Writing in the Aff Cath magazine (I'm deliberately not posting a link to their website, as it is woefully out of date at the moment :-( ) Perran Gay says
"I'm not sure what I believe about angels...but I'm always grateful that they form a part of the whole Christian understanding of things. Their mysterious being and presence remind us that there is much more to God's nature and God's providence than we can ever fully understand, and that we may draw closer to understanding that mystery throught the language of poetry and music than through the rigours of theological analysis"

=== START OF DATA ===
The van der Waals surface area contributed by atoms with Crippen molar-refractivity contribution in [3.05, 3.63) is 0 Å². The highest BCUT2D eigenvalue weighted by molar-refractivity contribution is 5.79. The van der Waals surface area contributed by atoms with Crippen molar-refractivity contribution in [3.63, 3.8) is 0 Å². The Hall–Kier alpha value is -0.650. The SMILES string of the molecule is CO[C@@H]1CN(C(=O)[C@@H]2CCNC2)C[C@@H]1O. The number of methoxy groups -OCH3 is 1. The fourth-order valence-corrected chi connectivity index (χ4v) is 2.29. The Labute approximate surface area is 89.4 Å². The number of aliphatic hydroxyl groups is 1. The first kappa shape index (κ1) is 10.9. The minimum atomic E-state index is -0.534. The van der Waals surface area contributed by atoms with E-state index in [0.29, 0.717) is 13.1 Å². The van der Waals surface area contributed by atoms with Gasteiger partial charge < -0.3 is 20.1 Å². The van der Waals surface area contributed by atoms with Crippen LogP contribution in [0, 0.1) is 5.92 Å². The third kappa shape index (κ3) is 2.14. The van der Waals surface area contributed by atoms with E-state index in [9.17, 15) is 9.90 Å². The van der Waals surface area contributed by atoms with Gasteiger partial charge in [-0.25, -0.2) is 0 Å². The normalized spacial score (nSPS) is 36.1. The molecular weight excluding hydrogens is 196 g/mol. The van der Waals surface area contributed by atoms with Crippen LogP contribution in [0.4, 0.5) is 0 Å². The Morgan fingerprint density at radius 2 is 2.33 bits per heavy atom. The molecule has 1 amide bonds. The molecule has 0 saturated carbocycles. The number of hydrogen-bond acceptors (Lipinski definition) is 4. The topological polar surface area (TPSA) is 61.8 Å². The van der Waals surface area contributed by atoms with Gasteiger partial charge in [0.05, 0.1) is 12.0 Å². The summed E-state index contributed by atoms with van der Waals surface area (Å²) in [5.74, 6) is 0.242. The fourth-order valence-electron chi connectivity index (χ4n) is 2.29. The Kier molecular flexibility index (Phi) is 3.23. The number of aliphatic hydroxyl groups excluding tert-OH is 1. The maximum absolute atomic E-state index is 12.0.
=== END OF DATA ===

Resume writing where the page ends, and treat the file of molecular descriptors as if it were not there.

I liked that. Though I sometimes get terribly fraught and frustrated when I simply cannot tie up loose theological ends (I guess all those years of studying English lit and trying to determine why a particular arrangement of words works better than another one could be to blame there) I have to acknowledge that it was the way that poetry and music conveyed the inexpressible that initially brought me to worship. What happened during daily Evensong in King's Chapel was, for example, somehow more real than most of the other activities of a busy student life...My Bishop, Michael Perham, says in his
New Handbook of Pastoral Liturgy that worship is designed to help us to "grasp the heel of heaven": it is terrifying how rarely that expectation goes with us into our churches,- but when it does, the angels are back again.